Toledo chef Tony House, left, talks with Andy Keil at his stall for Andy Keil Greenhouse as Mr. House shops at the Perrysburg Farmers Market in August, 2010.
One month from today, the Perrysburg Farmers Market will reopen for another year of selling foods, plants, crafts, and other local, homegrown items.
As long as the rain held off Monday, Andy Keil planted red beets, carrots, and spinach to be sold at the Perrysburg market.
He owns Andy Keil Greenhouse, which has a booth at the market every week.
“It does very well for me,” Mr. Keil said. “It is a big deal. I go to four farmers markets, and I know how much I’ve sold in the past. I have to do a lot of planning for Perrysburg.”
His greenhouse takes hanging baskets, flowers, and plants to the market early in the season before switching to produce. Mr. Keil tries to make the switch from plants to veggies as soon as he can in June because Perrysburg buys more veggies.
“It makes sense. They [shoppers] have the Home Depot, Meijer, and places to get plants,” he said. “Those places also sell veggies, but not the fresh veggies we have.”
The Perrysburg Farmers Market is open 3 to 8 p.m. Thursdays, rain or shine, from May 9 to Oct. 10.
For vendors, the market costs $330 for the full season, plus $55 for electricity. The daily rate is $25, plus $10 for electricity.
Laurie Rice, executive assistant of the Perrysburg Chamber of Commerce, said that at the height of the season the market has slightly more than 50 vendors. Early in the year, she said, there are lots of hanging baskets and other things geared toward Mother’s Day.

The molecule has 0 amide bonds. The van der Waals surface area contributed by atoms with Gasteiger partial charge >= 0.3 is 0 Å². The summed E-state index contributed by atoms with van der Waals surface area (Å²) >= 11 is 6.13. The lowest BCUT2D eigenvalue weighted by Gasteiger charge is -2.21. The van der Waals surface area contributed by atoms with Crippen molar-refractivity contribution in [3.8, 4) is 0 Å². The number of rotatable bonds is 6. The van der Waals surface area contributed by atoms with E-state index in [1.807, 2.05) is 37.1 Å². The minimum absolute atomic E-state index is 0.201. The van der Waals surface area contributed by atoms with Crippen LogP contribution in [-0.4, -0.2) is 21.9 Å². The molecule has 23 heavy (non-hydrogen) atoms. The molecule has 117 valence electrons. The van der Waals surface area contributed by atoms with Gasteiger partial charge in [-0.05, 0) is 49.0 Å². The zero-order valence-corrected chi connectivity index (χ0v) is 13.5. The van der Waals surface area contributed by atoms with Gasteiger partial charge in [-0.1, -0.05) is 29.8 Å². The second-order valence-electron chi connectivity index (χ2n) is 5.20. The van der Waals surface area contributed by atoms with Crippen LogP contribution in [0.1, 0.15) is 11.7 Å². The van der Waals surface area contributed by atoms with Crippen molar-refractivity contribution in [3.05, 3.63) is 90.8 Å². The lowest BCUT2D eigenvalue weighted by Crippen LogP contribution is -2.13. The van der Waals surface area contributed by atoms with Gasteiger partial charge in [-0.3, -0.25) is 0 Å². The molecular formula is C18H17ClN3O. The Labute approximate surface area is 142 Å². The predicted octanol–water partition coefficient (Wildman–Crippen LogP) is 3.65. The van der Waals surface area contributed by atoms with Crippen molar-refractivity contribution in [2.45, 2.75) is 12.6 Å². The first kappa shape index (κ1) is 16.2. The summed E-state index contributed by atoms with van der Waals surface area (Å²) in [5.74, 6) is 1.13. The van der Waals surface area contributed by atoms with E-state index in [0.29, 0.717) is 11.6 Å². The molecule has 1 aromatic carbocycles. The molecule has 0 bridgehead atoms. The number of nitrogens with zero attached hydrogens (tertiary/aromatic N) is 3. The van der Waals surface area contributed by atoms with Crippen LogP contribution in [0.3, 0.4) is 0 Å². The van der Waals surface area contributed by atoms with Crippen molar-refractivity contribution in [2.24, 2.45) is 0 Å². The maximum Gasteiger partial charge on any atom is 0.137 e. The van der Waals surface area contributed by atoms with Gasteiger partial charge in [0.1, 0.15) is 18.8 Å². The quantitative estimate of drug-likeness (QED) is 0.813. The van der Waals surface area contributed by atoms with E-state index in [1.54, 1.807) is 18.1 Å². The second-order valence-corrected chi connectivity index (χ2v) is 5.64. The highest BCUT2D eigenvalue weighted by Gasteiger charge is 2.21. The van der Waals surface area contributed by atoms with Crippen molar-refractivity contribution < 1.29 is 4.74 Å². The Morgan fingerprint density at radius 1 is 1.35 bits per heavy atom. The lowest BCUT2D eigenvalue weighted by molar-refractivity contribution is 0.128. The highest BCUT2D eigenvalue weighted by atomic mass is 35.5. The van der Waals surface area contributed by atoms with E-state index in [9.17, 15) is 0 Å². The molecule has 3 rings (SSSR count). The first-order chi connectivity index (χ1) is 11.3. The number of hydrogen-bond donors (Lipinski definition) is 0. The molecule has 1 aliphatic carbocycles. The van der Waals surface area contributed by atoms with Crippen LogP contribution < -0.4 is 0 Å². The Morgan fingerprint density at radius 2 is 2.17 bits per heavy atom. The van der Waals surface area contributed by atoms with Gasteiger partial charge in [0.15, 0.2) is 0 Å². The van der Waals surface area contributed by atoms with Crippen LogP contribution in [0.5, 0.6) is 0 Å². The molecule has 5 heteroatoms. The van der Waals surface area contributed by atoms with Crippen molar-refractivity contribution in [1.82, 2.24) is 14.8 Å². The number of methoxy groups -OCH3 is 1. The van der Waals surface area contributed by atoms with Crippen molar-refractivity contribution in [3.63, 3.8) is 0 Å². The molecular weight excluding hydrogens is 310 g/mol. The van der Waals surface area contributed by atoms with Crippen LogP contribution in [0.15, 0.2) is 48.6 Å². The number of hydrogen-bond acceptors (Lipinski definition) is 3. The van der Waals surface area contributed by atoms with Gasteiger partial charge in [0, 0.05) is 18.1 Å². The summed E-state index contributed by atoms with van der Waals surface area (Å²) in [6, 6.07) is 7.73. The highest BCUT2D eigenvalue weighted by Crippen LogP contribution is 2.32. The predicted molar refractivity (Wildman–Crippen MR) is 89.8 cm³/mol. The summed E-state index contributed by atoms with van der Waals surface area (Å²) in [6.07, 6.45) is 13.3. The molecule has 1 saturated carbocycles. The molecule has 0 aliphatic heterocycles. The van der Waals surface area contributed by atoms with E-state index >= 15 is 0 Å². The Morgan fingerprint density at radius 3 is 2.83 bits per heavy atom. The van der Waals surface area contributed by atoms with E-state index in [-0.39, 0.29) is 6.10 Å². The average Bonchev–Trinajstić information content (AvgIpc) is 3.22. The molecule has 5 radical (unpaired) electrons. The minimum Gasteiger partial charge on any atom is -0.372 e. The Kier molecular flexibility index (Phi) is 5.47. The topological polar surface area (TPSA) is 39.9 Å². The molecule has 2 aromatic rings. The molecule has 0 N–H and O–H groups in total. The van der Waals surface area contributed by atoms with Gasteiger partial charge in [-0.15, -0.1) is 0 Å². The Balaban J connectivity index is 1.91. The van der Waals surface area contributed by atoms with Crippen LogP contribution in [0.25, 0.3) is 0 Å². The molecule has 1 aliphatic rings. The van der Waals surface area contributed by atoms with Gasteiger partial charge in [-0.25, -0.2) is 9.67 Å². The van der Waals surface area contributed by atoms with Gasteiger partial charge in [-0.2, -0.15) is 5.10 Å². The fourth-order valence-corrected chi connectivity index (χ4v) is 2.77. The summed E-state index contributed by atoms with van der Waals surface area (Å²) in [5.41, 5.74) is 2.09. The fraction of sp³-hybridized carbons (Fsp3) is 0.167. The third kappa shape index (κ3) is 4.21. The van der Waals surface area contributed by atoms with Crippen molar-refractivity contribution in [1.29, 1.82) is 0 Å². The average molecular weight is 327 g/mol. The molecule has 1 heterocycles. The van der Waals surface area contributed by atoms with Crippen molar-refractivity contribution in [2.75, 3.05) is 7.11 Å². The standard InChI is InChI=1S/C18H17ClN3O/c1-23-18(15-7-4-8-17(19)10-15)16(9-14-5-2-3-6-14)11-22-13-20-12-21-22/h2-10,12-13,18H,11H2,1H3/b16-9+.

Vendors must make or grow at least 65 percent of items they sell at the market, and products from others must be clearly labeled. The chamber encourages daily vendors to reserve booths at least a week in advance, but space is sometimes available up until 11 a.m. of the market day.
Jeanies Weenies, based in Lake Township on the opposite side of Tracy Road from Perrysburg Township, will be a Perrysburg Farmers Market vendor for the second year this summer.
Sisters Kelly Toerne and Melissa Schubeck had to have a health inspection Friday in preparing to get ready for the market and the making of their hot dogs, veggie burgers, and sliders.
“Last year we had a busy table all summer, and we have a whole summer under our belt, so we know what we need to do,” Ms. Toerne said. “[The market] is a great thing with a lot of good food.”
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